At age 59, I’ve not officially declared or applied for any sort of retirement, nor have I started receiving any sort of annual pension or annuity, nor do I have a regular source of income from any other activity such as rental property. What I do have is savings … and a low cost of living.
After providing tax forms and proof of savings (and a tiny bit of begging), I must have convinced the nice advisor at the consulate that I was able to support myself financially. I consider myself lucky on this account, as it is probably the most important requirement for the visa and the one for which I had the least specific proof. Perhaps it was because this was my second visa application that she granted the visa without me meeting the exact requirement.
2. “Proof of Lodging: contract of purchase/leasing of house or apartment in Italy totally paid for in Original signed by both.”
Because this requirement is so vague as to the nature of the lease, I wrote the Consulate three times with a draft contract. After the third email, the Consulate explained requirements for the lease, and that it had to be for a minimum of one year.
Because I am renting from a friend, in her home in Verona, my friend “the locatrice” had to register the signed lease with the Agenzia dell’Entrate, and obtain all necessary stamps from the agency. Fortunately, my locatrice accomplished this within a week. (Fortunately, I already had an Italian Codice Fiscale, as well.)
3. “Proof of overseas health insurance covering 100% of all medical expenses.”
Do not approach this purchase lightly. There are myriad websites offering medical coverage, with a variety of deductibles, and some with other traveler benefits. Having already purchased travel insurance (flight delay, lost baggage, repatriation of remains, trip cancellation, medical coverage, etc.) from Berkshire Hathaway, I purchase an annual health insurance policy for $1,200 from Patriot International. Dita incrociate (“fingers crossed”), I never have to use it!
After submitting the application and all of the signed, stamped, and paid-for documents, it was “dita incrociate” for a week or so while waiting for my visa and passport to arrive – 3 days before my departure flight! Now I’m back in Europe, visa in hand, about to start my first year of Elective Residence in Italy.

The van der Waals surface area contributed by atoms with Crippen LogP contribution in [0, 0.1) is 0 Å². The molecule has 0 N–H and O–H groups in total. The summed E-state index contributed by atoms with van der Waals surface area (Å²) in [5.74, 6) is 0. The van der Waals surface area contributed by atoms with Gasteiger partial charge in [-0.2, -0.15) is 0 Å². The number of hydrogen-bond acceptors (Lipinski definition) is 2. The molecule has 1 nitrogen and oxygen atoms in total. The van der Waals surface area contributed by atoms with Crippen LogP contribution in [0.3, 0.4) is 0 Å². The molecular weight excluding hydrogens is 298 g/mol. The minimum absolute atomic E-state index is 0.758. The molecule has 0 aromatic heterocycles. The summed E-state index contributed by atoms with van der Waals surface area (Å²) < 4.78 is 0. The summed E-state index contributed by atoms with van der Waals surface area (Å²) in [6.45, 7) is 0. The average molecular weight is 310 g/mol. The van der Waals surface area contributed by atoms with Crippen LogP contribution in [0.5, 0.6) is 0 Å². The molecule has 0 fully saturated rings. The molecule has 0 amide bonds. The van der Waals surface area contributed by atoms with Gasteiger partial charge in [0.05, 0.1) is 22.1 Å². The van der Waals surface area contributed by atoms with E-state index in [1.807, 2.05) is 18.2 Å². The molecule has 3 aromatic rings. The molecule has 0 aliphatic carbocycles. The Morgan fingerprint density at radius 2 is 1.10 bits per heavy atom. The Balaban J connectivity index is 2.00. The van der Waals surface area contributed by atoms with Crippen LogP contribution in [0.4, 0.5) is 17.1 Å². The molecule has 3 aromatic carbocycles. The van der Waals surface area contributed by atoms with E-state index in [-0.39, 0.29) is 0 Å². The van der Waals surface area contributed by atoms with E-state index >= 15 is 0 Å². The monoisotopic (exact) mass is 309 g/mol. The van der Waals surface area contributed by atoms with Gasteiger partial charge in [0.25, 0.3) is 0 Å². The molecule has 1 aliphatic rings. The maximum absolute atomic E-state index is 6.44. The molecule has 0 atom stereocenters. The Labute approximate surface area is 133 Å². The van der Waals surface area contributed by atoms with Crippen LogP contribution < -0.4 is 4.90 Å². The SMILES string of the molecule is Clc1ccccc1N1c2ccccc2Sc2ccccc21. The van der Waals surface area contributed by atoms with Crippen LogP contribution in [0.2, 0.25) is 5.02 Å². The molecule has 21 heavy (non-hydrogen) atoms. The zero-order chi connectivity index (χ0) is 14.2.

4. Permesso di Soggiorno – the process continues
Within eight business days of arriving in Italy to start enjoying my newfound “resident” status, I had to apply for the Permesso di Soggiorno, or PDS, a permit to stay for the duration of the visa, required for any non-EU, non-refugee person planning to stay in Italy for more than 90 days.
It can take months to receive the PDS, which then basically supersedes the visa. It helps to either stay put or stay close or have the flexibility to return to the local Questura, because there are interim steps in the process that require showing up at a specific date and time for fingerprints and submission of two extra photos.
All communication is done in Italian via SMS (with the exception of six major cities), so make sure you have a phone number that will receive messages from a European number. Weeks (perhaps months) after being fingerprinted, you will receive another SMS indicating that the PDS is ready, plus a specific time it should be picked up at the local Questura.
I happened to be in Sicily when the SMS arrived for an appointment only two days away. I couldn’t return in time for the appointment, but showed up the following Monday at the office of immigration/Questura at 8 a.m. to stand in line with hundreds of immigrants, citizens renewing their passports and other PDS applicants, but was able to retrieve my PDS without an appointment.
The PDS may be used in lieu of a visa. This means that the PDS must be renewed in a timely manner, and the renewal may be granted for up to two years.
Retirement and permanent relocation are a slight detour from my original plans, but being free to explore, to be the flâneur I’ve always joked about becoming, is exciting, and well worth the process and patience of applying for a visa.
* In Europe, there are special rules about staying in an area that loosely includes EU countries, called “The Schengen Zone,” for more than 90 days. In other words, to travel or stay in Europe for more than 90 days, you have to have a visa. For Italy, there are at least 14 types of visas. And the process and checklists vary by consulate in the U.S. Again, obtaining a visa is not for the timid, the disorganized, or the passive.
About the author:
Nancy Church developed wanderlust at the age of 10, which fed her love of languages and led her to study French, then Italian. A world nomad, she lived in Bahrain and has since traveled to 26 countries.
An MBA, her career includes 25 years in product development and marketing in the financial services industry, for firms including Ernst & Young. Before retiring in 2017 to travel extensively, Nancy worked for the U.S. Green Building Council, promoting sustainable buildings and smart growth.
When not in her hometown of Louisville, Ky., she enjoys exploring and hiking in Europe, and visiting with friends she has made in her travels.